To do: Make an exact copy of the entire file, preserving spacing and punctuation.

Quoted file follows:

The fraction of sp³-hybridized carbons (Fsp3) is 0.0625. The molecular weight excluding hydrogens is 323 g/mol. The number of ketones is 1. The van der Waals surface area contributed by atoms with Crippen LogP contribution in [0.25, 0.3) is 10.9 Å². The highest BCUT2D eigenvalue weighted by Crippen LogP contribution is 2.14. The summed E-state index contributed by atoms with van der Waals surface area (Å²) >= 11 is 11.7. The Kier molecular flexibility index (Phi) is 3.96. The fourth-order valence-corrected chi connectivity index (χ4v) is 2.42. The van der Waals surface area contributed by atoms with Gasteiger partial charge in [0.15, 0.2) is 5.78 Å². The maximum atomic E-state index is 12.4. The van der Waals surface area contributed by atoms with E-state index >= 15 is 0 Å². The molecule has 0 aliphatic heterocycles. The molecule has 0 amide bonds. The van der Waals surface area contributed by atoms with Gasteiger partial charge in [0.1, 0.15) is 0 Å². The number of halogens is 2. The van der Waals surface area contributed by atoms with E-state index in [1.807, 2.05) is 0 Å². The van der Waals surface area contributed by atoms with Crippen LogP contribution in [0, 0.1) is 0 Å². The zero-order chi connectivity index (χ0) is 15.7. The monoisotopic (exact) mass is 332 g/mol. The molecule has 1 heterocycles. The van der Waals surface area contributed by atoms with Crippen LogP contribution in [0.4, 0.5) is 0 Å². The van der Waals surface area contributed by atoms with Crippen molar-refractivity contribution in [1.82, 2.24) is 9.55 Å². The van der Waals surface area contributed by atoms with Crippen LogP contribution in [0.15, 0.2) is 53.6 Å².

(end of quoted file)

The fraction of sp³-hybridized carbons (Fsp3) is 0.0625. The molecular weight excluding hydrogens is 323 g/mol. The number of ketones is 1. The van der Waals surface area contributed by atoms with Crippen LogP contribution in [0.25, 0.3) is 10.9 Å². The highest BCUT2D eigenvalue weighted by Crippen LogP contribution is 2.14. The summed E-state index contributed by atoms with van der Waals surface area (Å²) >= 11 is 11.7. The Kier molecular flexibility index (Phi) is 3.96. The fourth-order valence-corrected chi connectivity index (χ4v) is 2.42. The van der Waals surface area contributed by atoms with Gasteiger partial charge in [0.15, 0.2) is 5.78 Å². The maximum atomic E-state index is 12.4. The van der Waals surface area contributed by atoms with E-state index >= 15 is 0 Å². The molecule has 0 aliphatic heterocycles. The molecule has 0 amide bonds. The van der Waals surface area contributed by atoms with Gasteiger partial charge in [0.1, 0.15) is 0 Å². The number of halogens is 2. The van der Waals surface area contributed by atoms with E-state index in [1.807, 2.05) is 0 Å². The van der Waals surface area contributed by atoms with Crippen LogP contribution in [0, 0.1) is 0 Å². The zero-order chi connectivity index (χ0) is 15.7. The monoisotopic (exact) mass is 332 g/mol. The molecule has 1 heterocycles. The van der Waals surface area contributed by atoms with Crippen LogP contribution in [0.4, 0.5) is 0 Å². The van der Waals surface area contributed by atoms with Crippen molar-refractivity contribution in [1.82, 2.24) is 9.55 Å². The van der Waals surface area contributed by atoms with Crippen LogP contribution in [0.15, 0.2) is 53.6 Å².